If your pet has fleas, there's a good chance fleas are living in your home as well, after hitching a ride in on your four-legged friend. Signs of fleas include specks on your pet's skin, indicating flea feces, or small particles in the pet bedding that resemble salt and pepper. The fleas themselves may be noticeable hopping around on your pet, in pet bedding or on carpeting in your home.
Check Your Pet
If your dog or cat is continually scratching herself, that may be a sign she has fleas. Inspect her skin by moving the fur around. If fleas are present, you will most likely spot at least a few of them as you check her skin, especially around her neck or near the base of her tail. Flea feces, which look like red or black specks, may also be present on her skin, as well as small scabs from flea bites. Place a piece of white paper or a pillowcase on the ground and have your pet stand on it. Run a fine-toothed comb through her fur, then check the comb and the paper or pillowcase for black specks, which indicate flea feces. Fleas may be on the comb as well. If your pet scratches herself a lot and there are no indications of insects, she may have a different skin-related issue. Consult a veterinarian.
Inspect your pet's bedding for signs of fleas. Small particles that look a little like salt and pepper may be flea eggs. Lift or move the fabric or cushion to see if any fleas are present. Fleas are brown or black and very small, only 1/12 inch on average, and have no wings. They move quickly and can hop or jump, as well as crawl around in the pet bed. A pet bed is one of the most common places to find fleas, other than on the pet itself, since they often attack while an animal is resting or eating. These same signs may be evident anywhere the pet hangs out, such as on the couch or on your bed sheets.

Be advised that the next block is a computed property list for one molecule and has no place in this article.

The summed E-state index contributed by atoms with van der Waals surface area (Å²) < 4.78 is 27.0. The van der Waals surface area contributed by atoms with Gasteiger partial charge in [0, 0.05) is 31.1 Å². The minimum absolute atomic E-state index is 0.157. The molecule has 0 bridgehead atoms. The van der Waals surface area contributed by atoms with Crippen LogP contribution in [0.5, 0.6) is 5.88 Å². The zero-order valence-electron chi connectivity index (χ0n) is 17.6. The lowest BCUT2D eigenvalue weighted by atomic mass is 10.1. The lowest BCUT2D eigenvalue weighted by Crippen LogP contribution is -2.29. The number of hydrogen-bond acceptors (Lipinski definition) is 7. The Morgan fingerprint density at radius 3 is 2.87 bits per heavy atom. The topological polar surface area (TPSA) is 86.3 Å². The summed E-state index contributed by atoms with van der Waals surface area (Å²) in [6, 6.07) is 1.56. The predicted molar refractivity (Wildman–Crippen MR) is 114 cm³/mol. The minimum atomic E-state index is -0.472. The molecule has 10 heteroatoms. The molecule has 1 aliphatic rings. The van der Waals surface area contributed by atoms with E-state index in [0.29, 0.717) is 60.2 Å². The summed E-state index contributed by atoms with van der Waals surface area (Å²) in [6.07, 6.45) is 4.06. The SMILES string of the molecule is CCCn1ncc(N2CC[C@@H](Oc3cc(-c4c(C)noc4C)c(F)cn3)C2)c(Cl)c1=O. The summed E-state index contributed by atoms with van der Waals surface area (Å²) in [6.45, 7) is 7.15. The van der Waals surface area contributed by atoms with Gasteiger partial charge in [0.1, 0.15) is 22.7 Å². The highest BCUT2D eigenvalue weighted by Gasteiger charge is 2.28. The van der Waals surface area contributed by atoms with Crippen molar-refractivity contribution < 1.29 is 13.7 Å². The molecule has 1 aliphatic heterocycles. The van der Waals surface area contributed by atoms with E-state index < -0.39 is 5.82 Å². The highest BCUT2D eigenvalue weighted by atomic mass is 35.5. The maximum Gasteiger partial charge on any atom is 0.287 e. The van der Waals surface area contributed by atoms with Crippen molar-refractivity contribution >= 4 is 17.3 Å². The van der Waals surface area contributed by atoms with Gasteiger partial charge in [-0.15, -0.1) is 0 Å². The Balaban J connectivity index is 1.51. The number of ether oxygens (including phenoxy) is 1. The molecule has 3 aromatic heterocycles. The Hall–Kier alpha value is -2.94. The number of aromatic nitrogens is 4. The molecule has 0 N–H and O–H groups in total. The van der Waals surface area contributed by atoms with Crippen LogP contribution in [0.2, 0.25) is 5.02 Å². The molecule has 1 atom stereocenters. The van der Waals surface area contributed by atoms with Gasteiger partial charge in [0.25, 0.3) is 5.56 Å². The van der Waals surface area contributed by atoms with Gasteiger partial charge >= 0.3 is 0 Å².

Fleas hide within fibers of rugs and carpeting and may be there even if you don't notice them at first. Stand on the carpeting while wearing tall white or light-colored socks. If fleas are around, some of them are likely to jump up onto your socks. Check the carpeting or rug another way by setting a bowl of warm, soapy water atop the rug, then shining a lamp or bright light over the water. Fleas will jump toward the light and land in the water. The soap in the water kills fleas.
Getting Rid of Indoor Fleas
Vacuum all upholstered areas and fabrics where your pet spends time: the furniture, rugs and pet beds, disposing of the vacuum cleaner bag outside the house immediately afterwards. If you use a bagless vacuum cleaner, discard the vacuumed contents in a plastic bag outdoors, tying it closed. Shampoo or steam-clean carpeting; rent a carpet-cleaning device if you don't have your own. Wash all pet bedding, as well as blankets and your own bedding using the hottest setting recommended for each item. Dry the items in a hot dryer. Washing the pet bedding once a week helps cut down on flea infestations. Bathing your pet regularly with soapy water helps eradicate fleas.
Kathy Adams is an award-winning writer. She is an avid DIYer that is equally at home repurposing random objects into new, useful creations as she is at supporting community gardening efforts and writing about healthy alternatives to household chemicals. She's written numerous DIY articles for paint and decor companies, as well as for Black + Decker, Hunker, SFGate, Landlordology and others.